What happens as part of the syndication is a process of subordination with the default risk being concentrated on the equity noteholders. The idea is that they act as a buffer with the result that the deal will have to lose a lot of money before it starts affecting the mezzanine noteholders, let alone the AAA investors. However, with the CDO manager incentivized to put all his eggs in one basket and to pursue a high yield strategy this arguably undermined the whole rationale. The interesting thing about conflicts as a legal concept is that they are internationally viewed as a bad thing and that they need to be properly disclosed. Most jurisdictions would recognize that what you are in fact looking for is full disclosure and the informed consent of all contracting parties and that without that there is a possibility the deal can be unwound.
Editor: Where were the in-house legal and group risk teams while all this was happening?
Allen: What has emerged from our discussions about these structures is that there is often a surprising lack of knowledge within these teams about the risks. These structures were considered rocket science and were dealt with by the product teams and external counsel and often in-house legal and group risk had a limited role so in some institutions there is now something of a knowledge gap when it comes to unraveling events forensically.
Editor: What was the consequence of the failure to indentify the risks involved?
Allen: At the end of the day, the issue was how much capital should be allocated against the potential risks associated with these structures. Everybody thought they were safe in the sense that the structures were rated AAA and it seemed like pretty much all the other institutions were involved and the default risk was therefore negligible. Having said that, I have spoken to a couple of banks that took a more pragmatic view. One, in particular, pulled out of this market about three years ago because one of their risk guys looked at the book and decided that they needed to allocate a level of capital to it which the board just wasn't prepared to support. It was either great foresight or good fortune or both. They are sitting back smiling now, but not many other banks seemed to go through this process.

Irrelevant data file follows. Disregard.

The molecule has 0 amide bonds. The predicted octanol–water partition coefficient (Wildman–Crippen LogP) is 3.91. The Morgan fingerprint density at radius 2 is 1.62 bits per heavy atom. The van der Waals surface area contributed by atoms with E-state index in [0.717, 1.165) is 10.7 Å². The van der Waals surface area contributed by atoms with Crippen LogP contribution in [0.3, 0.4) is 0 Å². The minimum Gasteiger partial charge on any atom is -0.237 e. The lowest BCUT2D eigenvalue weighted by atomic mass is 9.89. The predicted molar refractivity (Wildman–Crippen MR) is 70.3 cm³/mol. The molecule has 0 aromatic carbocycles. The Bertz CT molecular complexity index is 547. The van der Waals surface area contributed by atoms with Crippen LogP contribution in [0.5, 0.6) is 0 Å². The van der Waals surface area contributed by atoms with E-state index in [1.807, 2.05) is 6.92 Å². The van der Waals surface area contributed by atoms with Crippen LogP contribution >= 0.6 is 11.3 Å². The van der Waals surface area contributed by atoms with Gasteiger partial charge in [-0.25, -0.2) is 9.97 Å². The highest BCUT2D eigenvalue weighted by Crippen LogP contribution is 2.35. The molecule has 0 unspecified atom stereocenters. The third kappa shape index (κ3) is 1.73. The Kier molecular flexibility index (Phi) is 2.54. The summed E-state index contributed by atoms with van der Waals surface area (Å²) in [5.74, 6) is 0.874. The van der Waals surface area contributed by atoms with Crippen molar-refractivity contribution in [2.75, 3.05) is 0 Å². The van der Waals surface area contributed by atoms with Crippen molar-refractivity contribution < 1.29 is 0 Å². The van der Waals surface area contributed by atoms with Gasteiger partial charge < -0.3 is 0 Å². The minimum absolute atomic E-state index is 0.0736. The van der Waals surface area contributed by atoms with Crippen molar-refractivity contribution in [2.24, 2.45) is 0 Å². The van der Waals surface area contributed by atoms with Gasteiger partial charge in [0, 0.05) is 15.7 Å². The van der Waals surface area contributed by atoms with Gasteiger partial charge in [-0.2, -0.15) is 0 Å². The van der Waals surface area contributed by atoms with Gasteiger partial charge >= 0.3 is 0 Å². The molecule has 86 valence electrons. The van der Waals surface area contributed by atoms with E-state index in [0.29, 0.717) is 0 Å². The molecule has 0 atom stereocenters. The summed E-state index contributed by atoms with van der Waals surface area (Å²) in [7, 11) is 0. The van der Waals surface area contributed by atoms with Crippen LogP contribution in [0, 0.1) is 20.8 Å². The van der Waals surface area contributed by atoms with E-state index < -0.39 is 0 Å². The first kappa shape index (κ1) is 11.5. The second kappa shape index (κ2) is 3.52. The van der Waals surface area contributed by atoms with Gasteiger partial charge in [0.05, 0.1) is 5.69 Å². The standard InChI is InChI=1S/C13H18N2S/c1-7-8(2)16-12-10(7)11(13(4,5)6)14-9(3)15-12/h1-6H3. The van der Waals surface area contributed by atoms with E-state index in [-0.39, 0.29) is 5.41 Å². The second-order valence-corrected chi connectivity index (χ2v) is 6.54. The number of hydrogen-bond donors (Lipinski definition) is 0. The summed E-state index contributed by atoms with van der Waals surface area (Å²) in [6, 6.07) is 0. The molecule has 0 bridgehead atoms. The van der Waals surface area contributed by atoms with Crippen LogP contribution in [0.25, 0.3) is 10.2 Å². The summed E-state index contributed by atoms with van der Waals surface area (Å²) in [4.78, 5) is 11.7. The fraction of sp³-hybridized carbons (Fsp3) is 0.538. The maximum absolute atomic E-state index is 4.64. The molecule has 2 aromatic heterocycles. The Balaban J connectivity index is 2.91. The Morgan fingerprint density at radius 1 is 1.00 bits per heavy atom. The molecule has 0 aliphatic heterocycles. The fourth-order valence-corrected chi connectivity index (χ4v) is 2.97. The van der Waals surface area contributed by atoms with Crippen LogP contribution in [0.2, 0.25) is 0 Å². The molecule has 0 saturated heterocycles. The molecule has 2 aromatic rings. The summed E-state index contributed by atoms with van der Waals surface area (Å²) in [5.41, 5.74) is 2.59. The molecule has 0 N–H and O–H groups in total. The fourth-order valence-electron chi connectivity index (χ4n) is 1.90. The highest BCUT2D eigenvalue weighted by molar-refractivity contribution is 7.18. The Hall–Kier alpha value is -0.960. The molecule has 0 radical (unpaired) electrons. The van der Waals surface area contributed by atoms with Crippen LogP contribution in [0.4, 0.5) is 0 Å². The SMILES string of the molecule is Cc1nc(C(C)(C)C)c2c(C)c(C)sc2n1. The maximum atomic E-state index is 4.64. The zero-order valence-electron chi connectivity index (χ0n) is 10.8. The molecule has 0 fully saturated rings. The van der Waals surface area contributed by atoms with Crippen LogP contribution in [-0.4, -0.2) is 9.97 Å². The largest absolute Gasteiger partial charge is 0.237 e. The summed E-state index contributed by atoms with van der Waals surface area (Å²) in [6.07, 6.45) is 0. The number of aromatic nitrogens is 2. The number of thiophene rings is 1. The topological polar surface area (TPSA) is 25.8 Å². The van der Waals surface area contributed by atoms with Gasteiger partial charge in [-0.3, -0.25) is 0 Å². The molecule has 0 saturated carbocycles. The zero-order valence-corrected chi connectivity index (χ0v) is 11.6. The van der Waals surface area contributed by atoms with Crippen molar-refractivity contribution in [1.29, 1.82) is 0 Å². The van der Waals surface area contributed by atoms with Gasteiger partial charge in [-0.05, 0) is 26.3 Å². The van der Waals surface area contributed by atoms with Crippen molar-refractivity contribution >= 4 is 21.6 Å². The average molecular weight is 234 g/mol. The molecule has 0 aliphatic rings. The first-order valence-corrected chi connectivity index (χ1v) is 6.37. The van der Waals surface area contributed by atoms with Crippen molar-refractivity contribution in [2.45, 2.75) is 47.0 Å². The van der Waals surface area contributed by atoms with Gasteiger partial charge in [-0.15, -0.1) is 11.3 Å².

Editor: What is the background at Eversheds that enables you to serve clients with respect to the outcome of some of these deals?
Allen: We have a very strong financial services and banking practice here and a lot of embedded knowledge. Our work over the last few months has also given us a tremendous insight into how the market is currently behaving. We have been heavily involved over the years in a lot of financial structures that have gone wrong including systemic problems within the industry such as split capital trusts and structured capital at risk products as well as issues around trading, settlement, treasury and counterparty disputes in wholesale markets. We also have an award winning approach to dispute management called RAPID resolution which is all about identifying strategic exit points at the outset of a problem and project managing the issues in a transparent way and with cost certainty wherever possible. Formal litigation is in our experience rarely the right solution and with our multi disciplinary team and commercial focus we can help clients manage their exposures in a pro active way without riding a coach and horses through what might be sensitive commercial or shareholder relationships.